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How bad is “was” and how do you avoid it?

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Hi everyone,

I’ve just gotten back from a very helpful round of critiques, but am a bit surprised by one thing that was noted.  In a 600 word PB MS, I used the word “was” as the verb 2x, and one reviewer who has successfully published multiple books said that “was” should be avoided if at all possible.  The two instances in question are “There was only one problem,” and “Finally the day came when CHARACTER NAME was ready.”  While I understand that habitually using “was” would be a problem, I’m surprised that using it just a couple times is an issue.  So, do you think it’s an issue?  And if so, how do you avoid it? 

Thanks,
Sarah
#1 - February 09, 2019, 05:23 PM

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I'd say it's personal preference, and unless it's an editor, I wouldn't worry about it (jmho). It's easy to avoid, but sometimes it makes sentences a little unwieldy -- it really depends on the context and the flow (rhythm).

For the first: He/She had only one problem

For the second: Finally the day came when CHARACTER felt ready.

:shrug If you don't think it improves the flow/rhythm, then I'd leave them as they were (and lookie here -- ending a sentence with a *to be* verb, another supposed no-no).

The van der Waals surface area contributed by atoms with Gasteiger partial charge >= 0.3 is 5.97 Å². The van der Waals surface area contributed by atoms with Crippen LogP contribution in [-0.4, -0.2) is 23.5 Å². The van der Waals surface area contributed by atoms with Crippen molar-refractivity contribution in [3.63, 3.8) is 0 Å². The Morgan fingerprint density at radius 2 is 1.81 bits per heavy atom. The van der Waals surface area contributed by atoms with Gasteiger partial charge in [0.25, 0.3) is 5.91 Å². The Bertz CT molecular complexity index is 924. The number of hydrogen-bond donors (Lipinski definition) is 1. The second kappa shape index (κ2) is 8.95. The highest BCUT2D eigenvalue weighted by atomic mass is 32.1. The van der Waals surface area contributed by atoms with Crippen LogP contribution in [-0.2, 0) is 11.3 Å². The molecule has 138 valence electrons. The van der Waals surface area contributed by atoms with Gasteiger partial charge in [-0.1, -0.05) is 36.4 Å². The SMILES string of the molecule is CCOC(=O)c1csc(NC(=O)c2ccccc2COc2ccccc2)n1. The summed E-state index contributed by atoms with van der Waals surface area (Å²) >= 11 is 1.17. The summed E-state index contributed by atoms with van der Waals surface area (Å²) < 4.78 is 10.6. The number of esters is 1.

#2 - February 09, 2019, 05:59 PM
Robin
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I agree with Robin.  If the solution is simple and doesn't mess too much with the flow, change those words. If not, keep them. This is minor tweaking stuff.

It could be there are other simple solutions to removing those words, but we'd need to see the manuscript to know. You can always post for critique in the SCBWI area of the boards with this question included to get more opinions. It's about using the strongest, tightest language possible. I hope this helps.
#3 - February 09, 2019, 06:53 PM
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One of my revision passes includes reduction wherever possible of “to be” across conjugations and tenses: be, is, are, was, were etc., a habit acquired from screenwriting, wherein page real estate is at a premium and lean action and dialogue are necessary to speed the read.

This keeps things sharp and avoids such mediocrities as:
It was a dark and stormy night...
There was/is/could be no reason...
It is unclear...
#4 - February 15, 2019, 07:26 AM
Persist! Craft improves with every draft.

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